The Egyptians Are Destroyed, c. 1896-1902, by James Jacques Joseph Tissot

The sixth verse is where they wax eloquently over the glorious power and strength of God’s right hand. They quickly add that it’s the right hand that dashed the enemy to pieces. It’s good they added that bit: it was starting to sound like they were commenting on the LORD’s masturbatory prowess. (Ex. 15:6)

The seventh verse dwells lovingly on how in “the greatness” of the LORD’s “excellency” he totally kicked the Egyptians’ asses, and lavishes praise upon his mighty wrath wot consumed them. One must assure God he’s a macho-mighty god, lest he begin to feel inadequate and get an itchy smiting finger again. (Ex. 15:7)

The eighth verse informs us where the mighty east wind that parted the sea came from: God’s incredible nostrils. It rather sounds like he sneezed, but they try to make it sound as epic as possible. (Ex. 15:8)

The ninth verse speculates as to the enemy’s state of mind. They seem to have no idea that the Egyptians weren’t pursuing them from their own lust, greed, or anger, but because their very own God mindfucked them into it so he could show off his army smashing prowess. (Ex. 15:9)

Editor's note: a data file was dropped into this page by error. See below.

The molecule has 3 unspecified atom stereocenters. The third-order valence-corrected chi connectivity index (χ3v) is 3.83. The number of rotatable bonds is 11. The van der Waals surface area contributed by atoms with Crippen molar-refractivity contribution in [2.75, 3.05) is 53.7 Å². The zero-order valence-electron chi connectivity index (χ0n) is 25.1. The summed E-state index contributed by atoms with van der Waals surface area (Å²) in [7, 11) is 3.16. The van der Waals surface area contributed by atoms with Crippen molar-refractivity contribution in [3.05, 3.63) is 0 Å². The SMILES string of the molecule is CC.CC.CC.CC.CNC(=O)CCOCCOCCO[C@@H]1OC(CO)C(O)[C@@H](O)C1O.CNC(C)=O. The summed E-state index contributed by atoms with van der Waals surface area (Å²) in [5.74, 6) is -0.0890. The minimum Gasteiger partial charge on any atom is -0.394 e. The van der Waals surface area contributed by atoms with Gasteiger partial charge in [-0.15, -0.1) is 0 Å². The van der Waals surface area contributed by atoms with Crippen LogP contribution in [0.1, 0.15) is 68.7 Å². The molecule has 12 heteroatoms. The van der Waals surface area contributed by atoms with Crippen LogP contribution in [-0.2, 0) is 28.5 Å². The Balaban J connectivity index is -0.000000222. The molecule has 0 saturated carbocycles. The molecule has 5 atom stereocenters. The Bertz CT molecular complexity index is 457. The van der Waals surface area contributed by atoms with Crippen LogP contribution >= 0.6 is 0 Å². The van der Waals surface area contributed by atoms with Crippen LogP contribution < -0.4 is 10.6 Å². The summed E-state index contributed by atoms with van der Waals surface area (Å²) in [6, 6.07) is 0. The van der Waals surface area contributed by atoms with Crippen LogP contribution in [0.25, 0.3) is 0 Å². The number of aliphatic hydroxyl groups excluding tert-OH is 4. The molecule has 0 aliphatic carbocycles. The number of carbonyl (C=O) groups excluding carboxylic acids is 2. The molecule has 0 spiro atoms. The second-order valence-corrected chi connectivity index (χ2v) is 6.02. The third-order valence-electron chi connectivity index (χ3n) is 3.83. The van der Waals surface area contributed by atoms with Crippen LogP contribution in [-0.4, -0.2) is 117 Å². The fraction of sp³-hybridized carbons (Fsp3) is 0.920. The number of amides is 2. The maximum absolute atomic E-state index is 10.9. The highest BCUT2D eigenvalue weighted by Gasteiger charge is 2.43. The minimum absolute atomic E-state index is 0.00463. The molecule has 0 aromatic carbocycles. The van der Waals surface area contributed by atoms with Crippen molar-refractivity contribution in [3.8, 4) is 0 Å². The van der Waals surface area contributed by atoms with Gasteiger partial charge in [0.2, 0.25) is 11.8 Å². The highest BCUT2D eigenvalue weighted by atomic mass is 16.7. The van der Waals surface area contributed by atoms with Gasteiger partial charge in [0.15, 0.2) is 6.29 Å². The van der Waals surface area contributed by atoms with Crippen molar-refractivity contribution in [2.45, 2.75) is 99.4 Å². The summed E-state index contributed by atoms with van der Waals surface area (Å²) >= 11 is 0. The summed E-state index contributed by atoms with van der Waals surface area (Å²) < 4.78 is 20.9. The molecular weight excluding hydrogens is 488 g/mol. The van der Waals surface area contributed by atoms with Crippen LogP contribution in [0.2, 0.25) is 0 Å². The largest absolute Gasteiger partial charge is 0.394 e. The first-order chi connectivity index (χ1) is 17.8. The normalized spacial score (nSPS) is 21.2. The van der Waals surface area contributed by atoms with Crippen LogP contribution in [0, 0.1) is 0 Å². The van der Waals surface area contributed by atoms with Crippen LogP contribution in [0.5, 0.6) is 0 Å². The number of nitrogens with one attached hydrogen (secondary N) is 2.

The tenth verse reassures God that they absolutely did notice how he drowned the Egyptians. Please don’t hit us, LORD. (Ex. 15:10)

The eleventh verse tells God there’s no other god like him, nosiree. You’re the bestest, most holiest, most amazing magician of all. We love you, please don’t kill us. (Ex. 15:11)

The twelfth verse tells God they absolutely positively without doubt did notice what he did to the Egyptians. Only they screw up and say the earth swallowed Pharaoh’s army, without mentioning the drowning part. Whoops! Hope God doesn’t notice! (Ex. 15:12)

The thirteenth verse quickly covers for that blunder by telling God how merciful he is to the Israelites, and how strong he’s been, guiding them to his holy house. Which they haven’t built yet. Totally will, though. Remember, O LORD, you’re merciful. Mer-ci-ful. (Ex. 15:13)